Working with a group of Year 10 students across the spring term to help keep them motivated and on track with their attitude to learning.
The students taking part in the programme had been recognised as having potential to achieve GCSE grade 5s but they were all ‘borderline’ students; sat on the grade 4/5 boundary. The teacher wanted to see an improvement in their attitude in their learning so that they would consequently see an improvement in their GCSE grades.
The school approached Make Happen to run a mentoring programme focusing on 22 Year 10 students. All students had taken part in the Cambridge University Student Behaviour Style Questionnaire (SBSQ) pilot, and this was used as the basis for planning the mentoring programme.
To begin with, the students received a detailed report from the SBSQ and met with their teacher individually to explain what it meant in terms of their strengths and weaknesses. Carly, the students’ outreach officer, then planned a mentoring programme that would cover three areas:
- growth mindset
- study skills
They would use morning registration time to meet with the students twice a week; once with their teacher and once with Carly. The group would be measured using their ‘attitude to learning’ score at the beginning of the programme and compare it with their scores at the end of the programme. The school also ran a control group alongside this programme, so they could compare progress and impact. The programme was initially meant to run for six weeks (with two sessions a week) during registration time. However, once up and running, it was extended to 10 weeks to ensure progress was being made and the mentoring was having impact.
As the weeks passed, sessions were then able to be adapted and tailored to the different needs of the students and their different learning styles. Initially it was planned that the students would use The Access Platform (TAP) to contact Carly in between mentoring sessions. However, the students didn’t take to this type of communication and were a lot more forthcoming when face-to-face, rather than using an online platform. Another challenge with mentoring is monitoring the impact that the programme has on their day to day schooling. The students engage with the tasks during the mentoring sessions and show all the correct behaviour, however to then make sure the students stay on track for the rest of their school day is a challenge.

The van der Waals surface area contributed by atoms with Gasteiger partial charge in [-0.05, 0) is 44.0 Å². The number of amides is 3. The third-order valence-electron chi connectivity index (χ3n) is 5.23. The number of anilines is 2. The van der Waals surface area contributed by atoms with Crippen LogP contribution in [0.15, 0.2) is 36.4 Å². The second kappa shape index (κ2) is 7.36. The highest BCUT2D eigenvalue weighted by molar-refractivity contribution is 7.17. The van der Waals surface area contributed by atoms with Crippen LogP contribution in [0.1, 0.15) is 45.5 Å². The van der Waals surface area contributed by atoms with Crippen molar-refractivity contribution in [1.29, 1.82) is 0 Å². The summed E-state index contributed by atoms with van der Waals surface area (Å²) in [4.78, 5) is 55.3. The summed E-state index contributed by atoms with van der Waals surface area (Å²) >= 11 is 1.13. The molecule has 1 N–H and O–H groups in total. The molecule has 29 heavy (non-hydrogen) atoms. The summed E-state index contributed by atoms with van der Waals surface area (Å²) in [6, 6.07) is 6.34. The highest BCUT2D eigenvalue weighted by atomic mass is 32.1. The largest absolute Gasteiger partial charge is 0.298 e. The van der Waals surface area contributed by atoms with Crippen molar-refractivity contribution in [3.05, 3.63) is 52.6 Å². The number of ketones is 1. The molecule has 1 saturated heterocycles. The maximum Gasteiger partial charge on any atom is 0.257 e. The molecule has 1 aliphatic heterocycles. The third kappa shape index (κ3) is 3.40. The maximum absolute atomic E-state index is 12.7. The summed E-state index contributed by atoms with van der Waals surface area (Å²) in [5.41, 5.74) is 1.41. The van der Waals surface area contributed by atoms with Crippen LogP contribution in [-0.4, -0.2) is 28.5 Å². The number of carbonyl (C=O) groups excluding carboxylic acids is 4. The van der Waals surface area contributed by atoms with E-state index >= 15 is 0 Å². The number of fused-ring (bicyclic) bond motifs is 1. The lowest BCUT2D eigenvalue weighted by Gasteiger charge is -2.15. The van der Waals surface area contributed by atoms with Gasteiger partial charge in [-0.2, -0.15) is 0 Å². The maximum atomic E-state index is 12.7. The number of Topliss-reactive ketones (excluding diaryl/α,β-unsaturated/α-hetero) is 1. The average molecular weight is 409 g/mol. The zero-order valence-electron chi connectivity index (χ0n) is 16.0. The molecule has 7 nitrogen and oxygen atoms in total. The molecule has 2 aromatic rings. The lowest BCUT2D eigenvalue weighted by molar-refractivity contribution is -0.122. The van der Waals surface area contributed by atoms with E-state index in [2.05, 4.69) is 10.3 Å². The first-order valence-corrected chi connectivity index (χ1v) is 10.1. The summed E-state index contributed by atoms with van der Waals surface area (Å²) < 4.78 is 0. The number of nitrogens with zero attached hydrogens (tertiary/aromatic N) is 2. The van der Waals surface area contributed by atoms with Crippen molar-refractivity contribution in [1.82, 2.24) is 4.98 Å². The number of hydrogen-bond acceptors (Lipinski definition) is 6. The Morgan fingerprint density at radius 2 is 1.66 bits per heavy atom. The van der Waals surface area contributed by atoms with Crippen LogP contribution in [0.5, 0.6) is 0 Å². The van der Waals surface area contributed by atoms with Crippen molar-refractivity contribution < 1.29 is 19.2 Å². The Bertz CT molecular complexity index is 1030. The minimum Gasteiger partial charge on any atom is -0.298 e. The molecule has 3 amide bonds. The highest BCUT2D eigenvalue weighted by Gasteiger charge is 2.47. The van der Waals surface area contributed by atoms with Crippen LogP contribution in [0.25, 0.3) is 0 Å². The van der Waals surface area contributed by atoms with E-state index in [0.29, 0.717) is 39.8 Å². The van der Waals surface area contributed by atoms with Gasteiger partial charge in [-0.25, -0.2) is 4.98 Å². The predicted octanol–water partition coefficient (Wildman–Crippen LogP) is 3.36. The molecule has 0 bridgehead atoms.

The school measured the students’ attitude to learning with a score. Whilst not everyone from the group did improve, the majority did. What was even more encouraging is that when measured against a control group (of very similar students) they did better in terms of improving their attitude to learning scores. The attitude to learning is measured on a scale from 2 to -2 (including zero) and is based on the judgement of staff. Their average across all subjects is then reported as a figure plus where they came in the year group (out of 230 students). The results showed that on average students in the mentoring group improved by 0.29, and students in the control groups only improved by 0.06. These findings suggest the programme did have an effect.
Data in depth
Despite starting in autumn at a slightly lower average attitude to learning (-0.5 compared to -0.43), the mentoring group managed to improve their average attitude to learning by 0.07 more than the control group, suggesting there has been limited long-term impact of the mentoring programme. The impact of the mentoring programme seems to have had the greatest effect from autumn to spring (during which the programme took place) suggesting the longer term impact diminished over time. There may have been other factors which led to the control group catching up the mentoring group in attitude to learning improvement from spring to summer. The closing of the previous gap may be linked to the mock exam effect, and the greater focus on revision.
We are going to use this feedback when planning next year’s programme. We must make sure there is longer term impact and not just impact while the programme is taking place. To do this we will be looking at a longer-term programme which starts earlier in the academic year. We are also considering running single sex mentoring groups rather than mixed groups to see if this also has impact on long term attitudes to learning.